Two: Cloud

The next culprit is ‘the cloud’ that ominous thing that amusingly confuses the shit out of mainstream media. I’ve seen tons of posts about how to turn off cloud functions and “protect” yourself in light of this leak.

All of this is stupid.

If you turn off ‘the cloud’ then you lose (at least):

  • Syncing between devices
  • Easy sharing/commenting
  • Backups

The latter of which will come back to bite you in the ass at some point. A better, more nuanced approach is to assume that all data is being stored in a server somewhere out of your control, and further, that said data is not 100% secure.

Nothing is 100% secure.

So if you want to, and who cares if you do, take nude photos you might want to use a tool that makes sure your data does not leave your device, and perhaps is secured and encrypted. So real cameras are out (why they don’t have encrypted storage yet is beyond me), but certain apps can help.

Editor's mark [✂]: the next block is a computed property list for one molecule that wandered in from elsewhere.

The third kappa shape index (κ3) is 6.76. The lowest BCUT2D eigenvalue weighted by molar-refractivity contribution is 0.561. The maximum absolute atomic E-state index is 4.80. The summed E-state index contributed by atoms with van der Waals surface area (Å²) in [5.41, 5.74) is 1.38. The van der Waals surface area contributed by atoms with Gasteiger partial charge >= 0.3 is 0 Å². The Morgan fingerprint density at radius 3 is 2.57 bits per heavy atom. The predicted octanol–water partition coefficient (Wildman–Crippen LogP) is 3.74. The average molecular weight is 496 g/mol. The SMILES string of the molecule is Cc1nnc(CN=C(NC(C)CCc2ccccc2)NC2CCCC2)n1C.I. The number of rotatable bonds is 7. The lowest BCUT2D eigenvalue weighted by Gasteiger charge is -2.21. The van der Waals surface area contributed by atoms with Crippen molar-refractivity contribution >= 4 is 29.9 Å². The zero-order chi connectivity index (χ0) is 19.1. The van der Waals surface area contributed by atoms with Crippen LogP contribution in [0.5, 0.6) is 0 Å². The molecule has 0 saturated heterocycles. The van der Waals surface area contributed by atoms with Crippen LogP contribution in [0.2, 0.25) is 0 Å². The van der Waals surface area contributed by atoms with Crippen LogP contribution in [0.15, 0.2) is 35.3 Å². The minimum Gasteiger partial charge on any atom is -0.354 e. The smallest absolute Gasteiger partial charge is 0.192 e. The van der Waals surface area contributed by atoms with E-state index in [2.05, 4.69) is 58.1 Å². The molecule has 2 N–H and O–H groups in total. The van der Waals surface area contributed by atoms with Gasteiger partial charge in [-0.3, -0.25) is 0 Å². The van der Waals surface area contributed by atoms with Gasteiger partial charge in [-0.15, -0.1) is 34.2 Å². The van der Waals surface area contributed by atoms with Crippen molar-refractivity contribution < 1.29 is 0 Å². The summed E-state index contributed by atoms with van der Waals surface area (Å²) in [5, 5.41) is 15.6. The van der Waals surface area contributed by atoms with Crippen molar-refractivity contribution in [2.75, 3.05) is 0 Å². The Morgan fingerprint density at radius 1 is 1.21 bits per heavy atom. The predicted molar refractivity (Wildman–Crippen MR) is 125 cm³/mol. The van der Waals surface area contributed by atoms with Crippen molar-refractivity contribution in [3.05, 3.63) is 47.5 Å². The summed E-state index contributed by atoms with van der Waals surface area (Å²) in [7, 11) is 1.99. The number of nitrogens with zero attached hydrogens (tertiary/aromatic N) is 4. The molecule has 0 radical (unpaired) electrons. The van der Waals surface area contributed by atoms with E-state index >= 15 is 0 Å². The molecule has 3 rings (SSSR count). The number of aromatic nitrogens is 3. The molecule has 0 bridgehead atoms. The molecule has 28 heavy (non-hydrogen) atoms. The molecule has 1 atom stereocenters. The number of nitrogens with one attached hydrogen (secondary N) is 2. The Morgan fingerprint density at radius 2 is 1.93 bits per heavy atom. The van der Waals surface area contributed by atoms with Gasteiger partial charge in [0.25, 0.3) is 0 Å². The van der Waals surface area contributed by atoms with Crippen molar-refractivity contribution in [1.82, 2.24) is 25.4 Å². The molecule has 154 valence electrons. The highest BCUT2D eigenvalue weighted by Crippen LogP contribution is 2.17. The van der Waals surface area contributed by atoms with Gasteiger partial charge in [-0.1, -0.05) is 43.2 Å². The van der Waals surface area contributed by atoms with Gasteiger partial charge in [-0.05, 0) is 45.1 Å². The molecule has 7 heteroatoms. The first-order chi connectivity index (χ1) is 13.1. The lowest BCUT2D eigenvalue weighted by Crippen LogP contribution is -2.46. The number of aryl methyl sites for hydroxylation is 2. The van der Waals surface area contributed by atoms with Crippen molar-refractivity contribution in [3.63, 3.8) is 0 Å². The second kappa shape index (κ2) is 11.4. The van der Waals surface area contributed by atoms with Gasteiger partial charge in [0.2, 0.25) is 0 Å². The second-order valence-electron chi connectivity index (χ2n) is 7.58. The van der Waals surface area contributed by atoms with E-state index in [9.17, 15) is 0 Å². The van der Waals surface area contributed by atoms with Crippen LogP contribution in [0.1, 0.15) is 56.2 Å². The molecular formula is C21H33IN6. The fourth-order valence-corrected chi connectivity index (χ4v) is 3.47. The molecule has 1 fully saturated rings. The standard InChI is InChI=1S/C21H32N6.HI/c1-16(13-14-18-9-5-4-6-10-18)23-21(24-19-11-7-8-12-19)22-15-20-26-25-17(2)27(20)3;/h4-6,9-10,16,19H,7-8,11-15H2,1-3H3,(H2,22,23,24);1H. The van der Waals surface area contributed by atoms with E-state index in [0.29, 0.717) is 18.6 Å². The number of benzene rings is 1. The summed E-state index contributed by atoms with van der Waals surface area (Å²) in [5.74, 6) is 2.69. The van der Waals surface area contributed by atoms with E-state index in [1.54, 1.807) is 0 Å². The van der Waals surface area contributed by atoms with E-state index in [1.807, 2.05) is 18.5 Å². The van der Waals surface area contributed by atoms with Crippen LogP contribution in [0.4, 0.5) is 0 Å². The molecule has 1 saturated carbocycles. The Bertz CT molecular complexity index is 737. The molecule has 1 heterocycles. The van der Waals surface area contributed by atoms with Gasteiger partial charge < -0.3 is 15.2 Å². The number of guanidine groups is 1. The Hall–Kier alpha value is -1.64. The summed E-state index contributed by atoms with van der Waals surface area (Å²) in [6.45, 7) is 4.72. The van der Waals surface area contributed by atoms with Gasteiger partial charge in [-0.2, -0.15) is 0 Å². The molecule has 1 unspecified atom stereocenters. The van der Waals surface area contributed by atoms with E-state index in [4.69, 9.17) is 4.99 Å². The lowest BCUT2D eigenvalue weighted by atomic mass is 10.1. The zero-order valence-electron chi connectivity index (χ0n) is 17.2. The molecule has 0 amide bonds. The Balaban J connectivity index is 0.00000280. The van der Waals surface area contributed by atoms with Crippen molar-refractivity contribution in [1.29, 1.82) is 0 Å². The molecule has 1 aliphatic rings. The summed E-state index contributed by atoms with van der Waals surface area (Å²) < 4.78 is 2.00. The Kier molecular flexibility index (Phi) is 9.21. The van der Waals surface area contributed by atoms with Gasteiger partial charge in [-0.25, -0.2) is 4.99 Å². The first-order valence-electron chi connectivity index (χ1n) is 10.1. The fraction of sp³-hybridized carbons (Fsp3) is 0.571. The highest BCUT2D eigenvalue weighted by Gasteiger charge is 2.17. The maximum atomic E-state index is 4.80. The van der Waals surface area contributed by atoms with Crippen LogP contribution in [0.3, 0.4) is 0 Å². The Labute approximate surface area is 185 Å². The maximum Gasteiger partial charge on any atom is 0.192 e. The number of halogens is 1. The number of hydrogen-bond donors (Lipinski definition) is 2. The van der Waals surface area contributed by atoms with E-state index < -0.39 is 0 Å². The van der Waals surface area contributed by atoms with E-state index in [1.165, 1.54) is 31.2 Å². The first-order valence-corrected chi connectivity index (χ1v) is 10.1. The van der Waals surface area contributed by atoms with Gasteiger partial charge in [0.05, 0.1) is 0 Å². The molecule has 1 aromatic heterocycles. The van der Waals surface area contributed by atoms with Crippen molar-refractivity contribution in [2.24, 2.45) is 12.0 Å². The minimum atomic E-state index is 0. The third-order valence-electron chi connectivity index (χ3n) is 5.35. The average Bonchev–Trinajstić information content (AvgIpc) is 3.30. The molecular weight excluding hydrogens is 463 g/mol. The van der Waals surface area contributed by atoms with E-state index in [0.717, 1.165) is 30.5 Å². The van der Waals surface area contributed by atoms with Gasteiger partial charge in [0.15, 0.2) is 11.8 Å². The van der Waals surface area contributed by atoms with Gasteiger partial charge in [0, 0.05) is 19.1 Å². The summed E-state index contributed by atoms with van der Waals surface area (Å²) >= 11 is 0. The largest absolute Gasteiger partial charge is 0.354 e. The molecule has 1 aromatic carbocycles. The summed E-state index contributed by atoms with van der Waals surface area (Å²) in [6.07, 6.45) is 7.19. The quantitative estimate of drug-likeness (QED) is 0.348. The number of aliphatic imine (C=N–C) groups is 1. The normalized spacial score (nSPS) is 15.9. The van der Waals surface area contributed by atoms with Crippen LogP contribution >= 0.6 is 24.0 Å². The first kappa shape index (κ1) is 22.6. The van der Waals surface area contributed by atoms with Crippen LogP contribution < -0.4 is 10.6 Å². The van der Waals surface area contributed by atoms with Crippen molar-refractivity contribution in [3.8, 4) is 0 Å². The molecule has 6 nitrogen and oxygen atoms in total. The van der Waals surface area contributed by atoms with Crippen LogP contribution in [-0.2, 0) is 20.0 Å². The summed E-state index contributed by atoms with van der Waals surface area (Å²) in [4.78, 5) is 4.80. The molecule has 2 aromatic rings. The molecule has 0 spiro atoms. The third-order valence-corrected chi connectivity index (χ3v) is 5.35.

Diskreet is one such app which uses local, encrypted, storage to keep private photos. It goes the extra mile by requiring a two key system, where you input your passcode and your partner inputs their passcode before anything is viewable. It’s not foolproof, but there are a great many apps out there designed for this very purpose.

It’s not just iCloud either, as Christina Warren points out:

And although iCloud seems to be a common thread, some of the photographs stolen have metadata from Android devices. There is also some suspicion that at least one Dropbox account could be involved.

Dropbox. What do you have in your Dropbox?

So if you are going to take photos, or do anything, of this nature just make sure you do it in the right app. That’s not at all the same as avoiding the cloud — avoiding the cloud is just silly.

Three: Two Factor

Another angle is using two factor authentication, where you enter in your password and then get an one-time security code to verify it is you. With iCloud however, as Guillaume Ross notes this likely wouldn’t have mattered: